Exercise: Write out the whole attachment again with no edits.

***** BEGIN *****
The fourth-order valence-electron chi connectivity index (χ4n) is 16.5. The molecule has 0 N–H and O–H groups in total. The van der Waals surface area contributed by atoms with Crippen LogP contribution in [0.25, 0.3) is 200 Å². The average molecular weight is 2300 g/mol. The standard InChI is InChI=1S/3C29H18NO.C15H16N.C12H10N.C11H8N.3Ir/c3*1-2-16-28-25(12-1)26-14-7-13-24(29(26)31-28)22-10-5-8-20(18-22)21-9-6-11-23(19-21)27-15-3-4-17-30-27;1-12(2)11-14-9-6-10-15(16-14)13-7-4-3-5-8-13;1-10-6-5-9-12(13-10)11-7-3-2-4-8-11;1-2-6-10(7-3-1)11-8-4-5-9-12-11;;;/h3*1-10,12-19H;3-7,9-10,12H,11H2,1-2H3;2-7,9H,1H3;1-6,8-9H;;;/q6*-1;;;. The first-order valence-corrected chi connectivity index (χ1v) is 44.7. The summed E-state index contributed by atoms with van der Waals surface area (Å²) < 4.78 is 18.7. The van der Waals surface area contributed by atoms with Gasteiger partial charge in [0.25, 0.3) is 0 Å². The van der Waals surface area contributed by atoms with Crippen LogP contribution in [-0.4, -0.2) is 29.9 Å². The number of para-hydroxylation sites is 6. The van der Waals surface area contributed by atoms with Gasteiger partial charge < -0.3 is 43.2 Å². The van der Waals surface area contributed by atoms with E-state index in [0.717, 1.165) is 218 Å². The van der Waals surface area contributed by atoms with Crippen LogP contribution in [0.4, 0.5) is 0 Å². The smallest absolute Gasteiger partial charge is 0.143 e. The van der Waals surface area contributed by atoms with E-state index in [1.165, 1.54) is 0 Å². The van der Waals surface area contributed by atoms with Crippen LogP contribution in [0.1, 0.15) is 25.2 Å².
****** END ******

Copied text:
The fourth-order valence-electron chi connectivity index (χ4n) is 16.5. The molecule has 0 N–H and O–H groups in total. The van der Waals surface area contributed by atoms with Crippen LogP contribution in [0.25, 0.3) is 200 Å². The average molecular weight is 2300 g/mol. The standard InChI is InChI=1S/3C29H18NO.C15H16N.C12H10N.C11H8N.3Ir/c3*1-2-16-28-25(12-1)26-14-7-13-24(29(26)31-28)22-10-5-8-20(18-22)21-9-6-11-23(19-21)27-15-3-4-17-30-27;1-12(2)11-14-9-6-10-15(16-14)13-7-4-3-5-8-13;1-10-6-5-9-12(13-10)11-7-3-2-4-8-11;1-2-6-10(7-3-1)11-8-4-5-9-12-11;;;/h3*1-10,12-19H;3-7,9-10,12H,11H2,1-2H3;2-7,9H,1H3;1-6,8-9H;;;/q6*-1;;;. The first-order valence-corrected chi connectivity index (χ1v) is 44.7. The summed E-state index contributed by atoms with van der Waals surface area (Å²) < 4.78 is 18.7. The van der Waals surface area contributed by atoms with Gasteiger partial charge in [0.25, 0.3) is 0 Å². The van der Waals surface area contributed by atoms with Crippen LogP contribution in [-0.4, -0.2) is 29.9 Å². The number of para-hydroxylation sites is 6. The van der Waals surface area contributed by atoms with Gasteiger partial charge < -0.3 is 43.2 Å². The van der Waals surface area contributed by atoms with E-state index in [0.717, 1.165) is 218 Å². The van der Waals surface area contributed by atoms with Crippen LogP contribution in [0.4, 0.5) is 0 Å². The smallest absolute Gasteiger partial charge is 0.143 e. The van der Waals surface area contributed by atoms with E-state index in [1.165, 1.54) is 0 Å². The van der Waals surface area contributed by atoms with Crippen LogP contribution in [0.1, 0.15) is 25.2 Å².